Cracking the codes

The idea for this column came from Karen Ford, vice president of the National Writers Union, who assisted Soweto West Press and the Historical Society of Oak Park-River Forest with the publication of our Suburban Promised Land.

According to Ford, on Feb. 23, a small but lively group met at the Oak Park Public Library to view the film Cracking the Code – The System of Racial Inequity by Shakti Butler. A presentation by Ford followed, centering on her personal experience as a black woman in America, particularly in regard to white privilege. Ford informed her audience of the ways in which “white people are viewed as individuals, as opposed to blacks who almost always have to represent their race.”

Supposedly good black people, she said, are extolled as being a “credit to their race” — a phrase only used for people of color. Or how the behavior of one black person is attributed to all black people.

“In the recent Jordan Davis case,” Ford said, “Michael Dunn assumed he had the right to assault Jordan Davis and his friends because they were thugs. On the other hand, almost every school shooting in America since Columbine has been committed by young white men but ‘tall young white men’ have not been characterized as killers. This is one of the great benefits of white privilege: the right to be an individual without carrying the weight of your race on your shoulders.”

I thought about Ford’s words when three weeks later, as part of the “Created Equal: America’s Civil Rights Struggle” series at the Oak Park Public Library, I was moderating a post-film discussion on Freedom Riders by Stanley Nelson. He’s an award-winning filmmaker I met at Sundance nearly a decade ago when he screened another documentary about upper-class blacks who vacationed in Martha’s Vineyard, including his sister, former Washington Post reporter Jill Nelson.

Freedom Riders, on the other hand, takes a look at a rainbow coalition of young blacks, whites, latinos, Christians and Jews, who more than five decades ago, risked their lives to help ignite the lukewarm Civil Rights Movement during the Kennedy Administration.

Since Ford told me to “look at the sheroes and not just the heroes” in the first 30 minutes or so of this two-hour compelling story, I was able jot down names and stories of half a dozen bold women who played a part in history.

There was Joan Mulholland, a young white woman, who, with others, stood up to rabid racists in Montgomery, Ala., because “we were past fear.” There was Catherine Burkes-Brooks, a black woman, who proudly rode a bus into Montgomery expecting a confrontation at “high noon” with Bull Conner, a caricature of a Southern sheriff who stood in the Greyhound Bus Station door inspiring his fellow Klan buddies to terrorize anyone who got off. I should mention there were at least a dozen white women cursing the “freedom riders.”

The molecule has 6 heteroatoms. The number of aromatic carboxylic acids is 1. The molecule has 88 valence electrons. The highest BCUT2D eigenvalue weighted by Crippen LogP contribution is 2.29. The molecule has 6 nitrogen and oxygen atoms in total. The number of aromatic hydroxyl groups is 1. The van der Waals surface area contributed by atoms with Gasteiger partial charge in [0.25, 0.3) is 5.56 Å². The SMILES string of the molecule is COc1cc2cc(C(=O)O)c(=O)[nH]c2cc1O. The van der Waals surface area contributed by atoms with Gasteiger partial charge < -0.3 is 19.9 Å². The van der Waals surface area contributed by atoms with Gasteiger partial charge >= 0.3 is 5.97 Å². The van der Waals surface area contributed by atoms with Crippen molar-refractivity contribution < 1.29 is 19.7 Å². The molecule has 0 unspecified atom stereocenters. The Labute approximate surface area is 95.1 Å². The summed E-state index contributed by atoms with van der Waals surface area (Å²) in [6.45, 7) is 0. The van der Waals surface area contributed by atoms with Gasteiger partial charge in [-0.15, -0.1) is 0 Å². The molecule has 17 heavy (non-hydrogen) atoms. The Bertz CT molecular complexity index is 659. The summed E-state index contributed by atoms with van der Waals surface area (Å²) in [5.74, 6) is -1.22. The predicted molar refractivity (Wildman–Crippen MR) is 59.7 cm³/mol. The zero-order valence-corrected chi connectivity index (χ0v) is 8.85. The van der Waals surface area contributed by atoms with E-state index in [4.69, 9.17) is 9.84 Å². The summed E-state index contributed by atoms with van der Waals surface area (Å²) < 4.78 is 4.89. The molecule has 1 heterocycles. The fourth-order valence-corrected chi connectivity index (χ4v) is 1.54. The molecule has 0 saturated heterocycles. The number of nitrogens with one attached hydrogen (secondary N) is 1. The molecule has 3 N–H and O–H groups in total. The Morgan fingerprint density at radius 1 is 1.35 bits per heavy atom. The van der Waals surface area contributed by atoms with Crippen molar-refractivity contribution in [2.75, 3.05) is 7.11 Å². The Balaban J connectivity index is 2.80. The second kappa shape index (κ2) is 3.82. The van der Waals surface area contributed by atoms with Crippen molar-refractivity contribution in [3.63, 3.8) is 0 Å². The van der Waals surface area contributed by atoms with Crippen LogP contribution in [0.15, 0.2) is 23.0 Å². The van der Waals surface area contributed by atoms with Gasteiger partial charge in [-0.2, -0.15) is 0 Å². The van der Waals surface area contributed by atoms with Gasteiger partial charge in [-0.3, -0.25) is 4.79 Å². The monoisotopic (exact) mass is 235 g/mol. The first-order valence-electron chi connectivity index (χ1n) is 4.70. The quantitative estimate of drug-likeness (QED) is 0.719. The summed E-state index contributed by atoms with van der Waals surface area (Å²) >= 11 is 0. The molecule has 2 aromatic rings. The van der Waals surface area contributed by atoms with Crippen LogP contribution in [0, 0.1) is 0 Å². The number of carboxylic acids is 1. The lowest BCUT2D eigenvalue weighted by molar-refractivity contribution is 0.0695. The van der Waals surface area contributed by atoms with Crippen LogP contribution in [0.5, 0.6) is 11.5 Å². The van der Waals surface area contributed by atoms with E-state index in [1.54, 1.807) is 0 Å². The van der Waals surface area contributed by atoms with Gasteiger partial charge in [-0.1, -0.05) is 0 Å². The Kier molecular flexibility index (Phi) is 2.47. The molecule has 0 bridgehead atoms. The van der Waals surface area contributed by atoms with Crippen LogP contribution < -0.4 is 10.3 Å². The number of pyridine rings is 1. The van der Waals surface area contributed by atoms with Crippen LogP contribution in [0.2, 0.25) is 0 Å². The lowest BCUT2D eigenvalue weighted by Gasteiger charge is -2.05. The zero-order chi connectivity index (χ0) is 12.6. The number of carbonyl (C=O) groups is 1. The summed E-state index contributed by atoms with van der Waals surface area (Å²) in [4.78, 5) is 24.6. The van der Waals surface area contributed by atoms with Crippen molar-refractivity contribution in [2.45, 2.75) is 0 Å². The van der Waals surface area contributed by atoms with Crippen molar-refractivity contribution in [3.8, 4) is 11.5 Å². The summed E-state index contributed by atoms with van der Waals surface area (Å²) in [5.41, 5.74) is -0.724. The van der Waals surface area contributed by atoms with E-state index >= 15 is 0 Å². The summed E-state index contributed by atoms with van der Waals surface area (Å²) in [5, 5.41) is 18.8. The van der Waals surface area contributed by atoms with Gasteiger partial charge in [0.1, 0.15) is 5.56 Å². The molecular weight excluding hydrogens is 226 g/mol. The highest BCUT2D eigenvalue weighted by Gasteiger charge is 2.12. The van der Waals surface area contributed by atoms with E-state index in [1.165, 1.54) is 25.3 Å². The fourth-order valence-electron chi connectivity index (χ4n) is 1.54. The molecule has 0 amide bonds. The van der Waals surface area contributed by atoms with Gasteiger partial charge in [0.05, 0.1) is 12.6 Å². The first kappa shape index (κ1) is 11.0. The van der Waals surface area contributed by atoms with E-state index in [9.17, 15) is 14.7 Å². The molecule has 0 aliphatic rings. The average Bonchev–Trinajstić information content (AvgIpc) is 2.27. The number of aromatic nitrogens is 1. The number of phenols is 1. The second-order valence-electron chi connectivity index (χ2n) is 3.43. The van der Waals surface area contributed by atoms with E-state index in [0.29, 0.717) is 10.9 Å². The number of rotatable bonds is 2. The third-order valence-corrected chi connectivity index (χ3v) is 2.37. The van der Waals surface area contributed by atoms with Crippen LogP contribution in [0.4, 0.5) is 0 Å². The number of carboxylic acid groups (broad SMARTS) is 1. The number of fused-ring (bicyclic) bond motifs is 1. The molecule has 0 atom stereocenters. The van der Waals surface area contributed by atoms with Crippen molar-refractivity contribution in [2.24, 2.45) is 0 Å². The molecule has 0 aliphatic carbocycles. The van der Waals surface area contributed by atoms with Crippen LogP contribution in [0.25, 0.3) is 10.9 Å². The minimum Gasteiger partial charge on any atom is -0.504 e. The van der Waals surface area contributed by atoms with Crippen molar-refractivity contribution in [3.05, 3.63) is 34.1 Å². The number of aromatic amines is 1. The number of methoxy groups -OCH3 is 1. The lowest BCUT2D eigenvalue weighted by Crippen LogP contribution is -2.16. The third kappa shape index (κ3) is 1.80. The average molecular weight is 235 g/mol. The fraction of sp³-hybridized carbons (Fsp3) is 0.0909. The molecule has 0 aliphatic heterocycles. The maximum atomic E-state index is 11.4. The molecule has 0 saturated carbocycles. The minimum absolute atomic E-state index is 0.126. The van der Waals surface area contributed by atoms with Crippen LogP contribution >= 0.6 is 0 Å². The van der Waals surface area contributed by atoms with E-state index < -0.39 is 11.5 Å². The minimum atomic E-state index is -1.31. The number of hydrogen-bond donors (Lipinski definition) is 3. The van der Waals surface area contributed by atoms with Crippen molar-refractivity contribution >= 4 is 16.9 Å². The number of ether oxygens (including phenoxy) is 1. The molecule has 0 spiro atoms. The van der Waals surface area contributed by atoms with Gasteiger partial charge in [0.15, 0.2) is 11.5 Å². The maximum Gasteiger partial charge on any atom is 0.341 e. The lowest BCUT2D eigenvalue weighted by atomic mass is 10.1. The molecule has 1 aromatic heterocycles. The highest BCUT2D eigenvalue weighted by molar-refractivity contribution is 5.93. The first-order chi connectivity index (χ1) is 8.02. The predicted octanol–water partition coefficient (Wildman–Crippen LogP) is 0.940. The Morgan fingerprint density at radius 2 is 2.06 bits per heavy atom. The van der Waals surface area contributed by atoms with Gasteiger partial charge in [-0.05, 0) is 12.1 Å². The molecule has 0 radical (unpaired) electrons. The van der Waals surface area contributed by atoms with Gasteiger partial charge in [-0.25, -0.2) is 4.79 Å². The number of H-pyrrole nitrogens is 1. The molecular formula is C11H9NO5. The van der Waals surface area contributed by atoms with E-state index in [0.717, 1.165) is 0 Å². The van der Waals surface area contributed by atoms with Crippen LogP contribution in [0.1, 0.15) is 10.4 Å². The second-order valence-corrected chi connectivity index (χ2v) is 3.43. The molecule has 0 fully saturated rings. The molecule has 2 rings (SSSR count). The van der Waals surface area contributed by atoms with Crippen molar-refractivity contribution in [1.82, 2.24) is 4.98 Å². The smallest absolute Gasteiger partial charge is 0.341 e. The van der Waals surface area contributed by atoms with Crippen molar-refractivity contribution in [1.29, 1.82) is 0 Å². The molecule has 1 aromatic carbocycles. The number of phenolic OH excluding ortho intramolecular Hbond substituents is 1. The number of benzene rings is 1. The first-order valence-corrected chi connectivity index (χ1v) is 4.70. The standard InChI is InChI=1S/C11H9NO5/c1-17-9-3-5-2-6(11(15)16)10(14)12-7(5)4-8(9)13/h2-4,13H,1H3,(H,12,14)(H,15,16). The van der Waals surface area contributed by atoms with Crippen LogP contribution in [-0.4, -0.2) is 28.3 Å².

Few know the name of Irene Morgan, but you should because a decade before Rosa Parks, she filed a case that went to the U.S. Supreme Court in 1944, which upheld her right not to give up her seat to whites. The library crowd, which included former Oak Park village clerk Sandra Sokol, was especially impressed by a teenage Fisk University student named Diane Nash. At the time, she also caught the attention of Attorney General Robert Kennedy who asked his advance man in Alabama, “Who the hell is Diane Nash?”

Nash was the coordinator of the Nashville “freedom riders,” and she told Kennedy’s spokesperson, “We will not be moved. Last night, we all signed our last will and testament because we know someone might be killed.” They all survived.

On March 17 at Dominican University, a biracial Brown University professor, Dr. Tricia Rose — who resembles Diane Nash — told a spellbound crowd, that “well-meaning whites cannot on one hand be obsessed with black culture and on the other hand argue for color-blindness.” According to the author of several scholarly books on

African-American culture, “To do so is to allow structural inequalities of housing, education, incarceration, etc., to go unaddressed. You can call it post-racial, but I call it white privilege.”
Nothing like women to call it like they see it.

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